The Flight of the Earls

Justin McCarthy
Chapter V | Start of Chapter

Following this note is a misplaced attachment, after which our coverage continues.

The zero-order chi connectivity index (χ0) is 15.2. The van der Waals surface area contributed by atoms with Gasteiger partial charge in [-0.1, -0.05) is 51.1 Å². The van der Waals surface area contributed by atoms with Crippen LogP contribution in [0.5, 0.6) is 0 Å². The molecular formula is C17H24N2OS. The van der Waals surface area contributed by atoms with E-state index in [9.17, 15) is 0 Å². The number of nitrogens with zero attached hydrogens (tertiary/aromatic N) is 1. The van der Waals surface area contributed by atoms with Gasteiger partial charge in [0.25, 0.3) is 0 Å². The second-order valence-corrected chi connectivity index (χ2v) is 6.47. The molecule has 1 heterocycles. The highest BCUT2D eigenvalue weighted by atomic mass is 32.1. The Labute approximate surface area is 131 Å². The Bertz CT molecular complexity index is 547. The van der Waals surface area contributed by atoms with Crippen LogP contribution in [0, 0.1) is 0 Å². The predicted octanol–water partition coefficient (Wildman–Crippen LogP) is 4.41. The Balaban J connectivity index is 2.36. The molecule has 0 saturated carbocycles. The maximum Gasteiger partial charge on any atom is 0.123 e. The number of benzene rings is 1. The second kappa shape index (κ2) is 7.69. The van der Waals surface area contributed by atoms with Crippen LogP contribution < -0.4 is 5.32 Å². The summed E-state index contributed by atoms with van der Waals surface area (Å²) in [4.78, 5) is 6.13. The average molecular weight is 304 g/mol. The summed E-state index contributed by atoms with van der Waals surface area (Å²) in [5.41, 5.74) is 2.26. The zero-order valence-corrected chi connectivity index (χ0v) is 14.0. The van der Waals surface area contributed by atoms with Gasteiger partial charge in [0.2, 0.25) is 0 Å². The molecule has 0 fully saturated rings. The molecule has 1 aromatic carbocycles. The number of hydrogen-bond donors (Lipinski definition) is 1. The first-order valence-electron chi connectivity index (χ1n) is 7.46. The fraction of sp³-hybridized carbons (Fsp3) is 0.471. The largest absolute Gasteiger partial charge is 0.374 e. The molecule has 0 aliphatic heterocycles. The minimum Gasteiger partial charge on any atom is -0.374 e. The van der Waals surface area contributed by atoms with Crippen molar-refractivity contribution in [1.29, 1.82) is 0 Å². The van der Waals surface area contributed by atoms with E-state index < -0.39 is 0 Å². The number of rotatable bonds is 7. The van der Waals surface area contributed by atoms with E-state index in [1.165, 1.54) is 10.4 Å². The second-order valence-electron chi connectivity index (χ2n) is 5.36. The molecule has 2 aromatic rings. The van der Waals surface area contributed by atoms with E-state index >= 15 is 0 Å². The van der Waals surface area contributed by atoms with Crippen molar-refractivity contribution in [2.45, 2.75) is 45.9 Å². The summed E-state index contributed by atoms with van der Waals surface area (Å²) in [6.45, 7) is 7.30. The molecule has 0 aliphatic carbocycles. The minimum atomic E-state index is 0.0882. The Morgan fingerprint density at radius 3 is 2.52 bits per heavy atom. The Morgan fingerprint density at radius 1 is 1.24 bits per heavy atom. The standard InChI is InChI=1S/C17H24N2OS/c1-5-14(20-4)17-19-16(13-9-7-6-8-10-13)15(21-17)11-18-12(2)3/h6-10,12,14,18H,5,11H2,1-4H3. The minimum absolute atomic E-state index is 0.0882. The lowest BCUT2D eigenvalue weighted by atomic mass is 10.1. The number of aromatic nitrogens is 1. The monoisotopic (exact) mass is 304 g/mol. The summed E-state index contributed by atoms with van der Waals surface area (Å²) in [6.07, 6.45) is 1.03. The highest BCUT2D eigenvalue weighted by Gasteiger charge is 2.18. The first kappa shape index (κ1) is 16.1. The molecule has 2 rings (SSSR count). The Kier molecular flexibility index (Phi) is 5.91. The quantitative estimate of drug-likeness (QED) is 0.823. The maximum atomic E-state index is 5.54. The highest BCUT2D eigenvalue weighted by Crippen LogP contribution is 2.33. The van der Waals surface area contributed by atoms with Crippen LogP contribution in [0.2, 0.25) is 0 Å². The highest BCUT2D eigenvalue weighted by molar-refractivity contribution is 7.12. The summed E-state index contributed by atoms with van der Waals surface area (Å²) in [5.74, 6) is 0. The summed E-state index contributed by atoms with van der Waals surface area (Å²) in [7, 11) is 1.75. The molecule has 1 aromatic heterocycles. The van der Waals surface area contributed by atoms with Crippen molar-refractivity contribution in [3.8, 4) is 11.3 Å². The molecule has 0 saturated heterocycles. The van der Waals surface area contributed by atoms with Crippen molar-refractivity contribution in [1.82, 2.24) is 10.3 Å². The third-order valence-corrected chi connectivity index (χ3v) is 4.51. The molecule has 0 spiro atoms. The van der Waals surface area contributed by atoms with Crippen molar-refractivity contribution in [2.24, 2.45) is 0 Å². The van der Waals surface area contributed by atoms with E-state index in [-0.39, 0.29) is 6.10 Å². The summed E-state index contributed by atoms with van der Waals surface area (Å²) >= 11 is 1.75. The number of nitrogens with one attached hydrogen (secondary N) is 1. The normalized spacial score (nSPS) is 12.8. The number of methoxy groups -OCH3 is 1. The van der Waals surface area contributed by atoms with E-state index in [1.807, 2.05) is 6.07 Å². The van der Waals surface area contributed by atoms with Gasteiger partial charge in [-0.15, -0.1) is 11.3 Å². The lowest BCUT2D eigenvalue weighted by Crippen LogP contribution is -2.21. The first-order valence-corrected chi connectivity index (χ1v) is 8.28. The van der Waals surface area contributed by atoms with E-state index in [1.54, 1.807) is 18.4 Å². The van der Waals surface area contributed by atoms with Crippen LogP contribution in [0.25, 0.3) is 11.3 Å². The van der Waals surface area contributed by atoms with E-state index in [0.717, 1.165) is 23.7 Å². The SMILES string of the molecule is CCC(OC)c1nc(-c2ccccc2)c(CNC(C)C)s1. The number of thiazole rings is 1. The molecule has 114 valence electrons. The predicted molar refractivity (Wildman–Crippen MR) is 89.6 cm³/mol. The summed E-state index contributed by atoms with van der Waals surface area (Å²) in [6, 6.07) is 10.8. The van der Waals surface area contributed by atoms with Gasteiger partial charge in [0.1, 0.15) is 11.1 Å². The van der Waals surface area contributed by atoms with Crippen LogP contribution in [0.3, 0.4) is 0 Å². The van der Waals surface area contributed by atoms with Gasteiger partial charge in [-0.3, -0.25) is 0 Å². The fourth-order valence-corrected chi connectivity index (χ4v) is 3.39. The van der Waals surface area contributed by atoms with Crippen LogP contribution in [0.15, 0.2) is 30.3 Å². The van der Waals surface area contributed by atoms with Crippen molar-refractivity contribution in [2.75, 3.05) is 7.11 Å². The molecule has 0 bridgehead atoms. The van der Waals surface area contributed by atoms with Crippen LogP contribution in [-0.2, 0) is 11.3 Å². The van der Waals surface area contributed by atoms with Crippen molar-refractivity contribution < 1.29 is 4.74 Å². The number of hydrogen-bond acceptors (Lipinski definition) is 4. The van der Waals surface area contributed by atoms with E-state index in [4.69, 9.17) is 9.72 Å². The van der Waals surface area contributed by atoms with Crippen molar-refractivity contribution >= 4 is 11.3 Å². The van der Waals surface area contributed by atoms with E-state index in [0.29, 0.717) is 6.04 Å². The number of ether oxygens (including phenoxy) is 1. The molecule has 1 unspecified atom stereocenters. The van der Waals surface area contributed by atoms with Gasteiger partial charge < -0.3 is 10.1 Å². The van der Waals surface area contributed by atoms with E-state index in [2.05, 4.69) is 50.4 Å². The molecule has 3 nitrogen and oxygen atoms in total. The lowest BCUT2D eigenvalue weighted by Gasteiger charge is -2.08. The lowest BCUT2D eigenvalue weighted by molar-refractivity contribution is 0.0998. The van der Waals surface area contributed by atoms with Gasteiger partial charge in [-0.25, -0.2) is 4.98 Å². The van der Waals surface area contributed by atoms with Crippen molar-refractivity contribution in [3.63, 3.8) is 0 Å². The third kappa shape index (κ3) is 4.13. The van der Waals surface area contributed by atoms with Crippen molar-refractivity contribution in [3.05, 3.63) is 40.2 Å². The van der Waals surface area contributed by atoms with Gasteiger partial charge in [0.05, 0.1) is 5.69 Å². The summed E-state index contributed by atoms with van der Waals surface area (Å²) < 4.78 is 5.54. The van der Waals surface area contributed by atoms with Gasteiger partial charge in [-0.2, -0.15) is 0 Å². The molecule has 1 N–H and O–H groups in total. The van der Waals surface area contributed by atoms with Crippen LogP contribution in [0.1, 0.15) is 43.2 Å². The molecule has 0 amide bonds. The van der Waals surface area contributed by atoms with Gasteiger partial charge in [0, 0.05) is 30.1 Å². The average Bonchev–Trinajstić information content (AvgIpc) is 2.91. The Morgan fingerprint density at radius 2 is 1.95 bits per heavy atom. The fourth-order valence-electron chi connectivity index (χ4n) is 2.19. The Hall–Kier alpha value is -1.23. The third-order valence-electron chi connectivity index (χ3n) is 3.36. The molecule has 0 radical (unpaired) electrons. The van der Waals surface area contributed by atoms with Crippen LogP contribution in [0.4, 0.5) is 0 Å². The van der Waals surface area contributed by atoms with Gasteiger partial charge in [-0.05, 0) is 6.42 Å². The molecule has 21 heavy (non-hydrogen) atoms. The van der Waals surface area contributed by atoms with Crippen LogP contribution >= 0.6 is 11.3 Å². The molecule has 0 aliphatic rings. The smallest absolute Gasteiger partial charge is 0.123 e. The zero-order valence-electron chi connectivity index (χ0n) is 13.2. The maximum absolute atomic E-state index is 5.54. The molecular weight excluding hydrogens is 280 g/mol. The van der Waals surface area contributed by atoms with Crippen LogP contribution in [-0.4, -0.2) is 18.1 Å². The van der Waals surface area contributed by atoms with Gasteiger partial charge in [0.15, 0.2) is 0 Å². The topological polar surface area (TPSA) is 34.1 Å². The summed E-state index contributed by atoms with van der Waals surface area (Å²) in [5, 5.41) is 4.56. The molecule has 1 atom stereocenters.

The state of things he found existing on his return to Ireland would naturally have driven Tyrone into rebellion, and the rulers of the country appear to have made up their minds that he must be planning some such rising. Tyrconnel was naturally regarded as an enemy of the same order, and the policy of the ruling powers was to anticipate their designs and condemn them in advance. Tyrone and Tyrconnel were accordingly proclaimed traitors to the King. The two Earls determined that as immediate insurrection had no chance of success, there was no safety for them but in prompt escape from the country. Then followed "the flight of the Earls." Tyrone and Tyrconnel, with their families and many of their friends and retainers, nearly a hundred persons in all, made their escape in one vessel from the Irish shore, and for twenty-one days were at the mercy of the sea and of the equinoctial winds, for they sailed about the middle of September. A story characteristic of the faith which then filled the hearts of Irish Chieftains is told. Tyrone fastened his golden crucifix to a string and drew it through the sea at the stern of the vessel, in the hope that the waves might thus be stilled. In the first week of October they landed on the shore of France, and travelled on to Rouen, receiving nothing but kindness from the French.